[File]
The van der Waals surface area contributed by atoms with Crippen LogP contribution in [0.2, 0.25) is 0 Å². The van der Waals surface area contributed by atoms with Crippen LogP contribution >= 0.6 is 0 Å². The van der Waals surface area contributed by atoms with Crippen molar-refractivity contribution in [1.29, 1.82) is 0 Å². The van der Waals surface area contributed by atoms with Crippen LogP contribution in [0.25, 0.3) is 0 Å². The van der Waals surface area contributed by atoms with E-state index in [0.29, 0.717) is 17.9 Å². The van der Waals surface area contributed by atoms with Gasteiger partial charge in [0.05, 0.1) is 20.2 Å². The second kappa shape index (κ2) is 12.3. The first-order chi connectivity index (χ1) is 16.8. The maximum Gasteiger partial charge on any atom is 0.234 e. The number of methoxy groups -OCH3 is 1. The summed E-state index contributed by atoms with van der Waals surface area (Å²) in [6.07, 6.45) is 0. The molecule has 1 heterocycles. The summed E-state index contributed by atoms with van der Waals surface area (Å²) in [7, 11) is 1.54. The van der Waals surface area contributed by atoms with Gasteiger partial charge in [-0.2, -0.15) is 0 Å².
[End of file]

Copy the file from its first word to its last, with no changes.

The van der Waals surface area contributed by atoms with Crippen LogP contribution in [0.2, 0.25) is 0 Å². The van der Waals surface area contributed by atoms with Crippen LogP contribution >= 0.6 is 0 Å². The van der Waals surface area contributed by atoms with Crippen molar-refractivity contribution in [1.29, 1.82) is 0 Å². The van der Waals surface area contributed by atoms with Crippen LogP contribution in [0.25, 0.3) is 0 Å². The van der Waals surface area contributed by atoms with E-state index in [0.29, 0.717) is 17.9 Å². The van der Waals surface area contributed by atoms with Gasteiger partial charge in [0.05, 0.1) is 20.2 Å². The second kappa shape index (κ2) is 12.3. The first-order chi connectivity index (χ1) is 16.8. The maximum Gasteiger partial charge on any atom is 0.234 e. The number of methoxy groups -OCH3 is 1. The summed E-state index contributed by atoms with van der Waals surface area (Å²) in [6.07, 6.45) is 0. The molecule has 1 heterocycles. The summed E-state index contributed by atoms with van der Waals surface area (Å²) in [7, 11) is 1.54. The van der Waals surface area contributed by atoms with Gasteiger partial charge in [-0.2, -0.15) is 0 Å².